c. Versatility is the ability to adapt readily to unforeseen C2 requirements. The subordinate
elements of versatility are:
(1) Flexibility is the ability of signal support assets to support the maneuver of forces. This
is achieved through physical mobility of signal support soldiers and equipment and electronic flexibility
of networks (ability to expand, contract or change signal support systems as the situation dictates).
(2) Interoperability is the ability for information and services to be readily exchanged
between users. It is achieved by technical and procedural coordination between information systems,
use of standardized procedures (Signal Operation Instructions (SOI) and Standardization Agreements
(STANAG)), and implementing training programs which incorporate interservice and host nation
(3) Autonomy is the ability to perform in a stand-alone mode. It is achieved by providing
signal support to all commanders, use of multiple means of information flow, redundant signal support
d. Simplicity exists when the commander, his staff, and soldiers can use and maintain their
elements of signal support easily. At all levels of warfighting, simplicity has a profound effect on the
conduct and efficiency of military operations. Simplicity is achieved through technological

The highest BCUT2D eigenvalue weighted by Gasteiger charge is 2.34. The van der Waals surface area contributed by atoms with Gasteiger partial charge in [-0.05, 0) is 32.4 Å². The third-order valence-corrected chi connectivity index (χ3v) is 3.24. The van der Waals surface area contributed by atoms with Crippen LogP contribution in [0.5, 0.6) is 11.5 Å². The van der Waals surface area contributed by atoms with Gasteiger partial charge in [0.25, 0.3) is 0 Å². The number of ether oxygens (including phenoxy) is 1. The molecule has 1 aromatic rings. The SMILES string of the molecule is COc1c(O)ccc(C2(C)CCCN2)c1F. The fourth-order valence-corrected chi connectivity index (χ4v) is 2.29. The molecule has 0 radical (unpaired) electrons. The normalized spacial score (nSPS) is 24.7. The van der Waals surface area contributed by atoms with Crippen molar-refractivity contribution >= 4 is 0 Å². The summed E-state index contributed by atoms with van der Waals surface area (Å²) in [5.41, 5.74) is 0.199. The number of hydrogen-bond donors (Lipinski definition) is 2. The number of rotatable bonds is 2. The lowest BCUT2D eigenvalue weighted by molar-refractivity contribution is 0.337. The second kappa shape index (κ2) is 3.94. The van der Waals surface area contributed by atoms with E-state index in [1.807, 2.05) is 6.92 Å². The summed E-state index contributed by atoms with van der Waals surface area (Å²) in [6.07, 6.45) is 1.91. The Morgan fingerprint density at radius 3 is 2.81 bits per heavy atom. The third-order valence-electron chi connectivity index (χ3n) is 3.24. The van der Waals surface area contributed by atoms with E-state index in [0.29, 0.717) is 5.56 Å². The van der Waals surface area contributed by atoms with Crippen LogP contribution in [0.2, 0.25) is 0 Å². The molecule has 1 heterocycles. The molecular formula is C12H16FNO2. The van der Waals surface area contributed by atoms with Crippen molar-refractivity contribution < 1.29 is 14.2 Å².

sophistication and standardization.
(1) Technological sophistication is maximizing the use of automation, common and
interchangeable equipment, integrated, and enhanced soldier training.
(2) Standardization is achieved through uniformity of component parts, equipment, and
procedures, including data communications procedures among services, commands and nations.
a. To establish a standard for automation across all battlefield functional areas, the Army
Command and Control Common Hardware/Software (CHS) program was developed. Prior to CHS,
there was a proliferation of non-standard Battlefield Automated Systems that had major interoperability
and logistic problems, along with high costs. CHS will eventually standardize automation assets and
improve logistical support by simplifying operator training, maintenance, and software management.
This will eventually be reflected in reduced costs, faster fielding, and improved performance and
b. The Army has purchased three sizes of nondevelopmental item (NDI) computers-commercial
off-the-shelf models with associated peripherals (printers, disc drivers, etc.):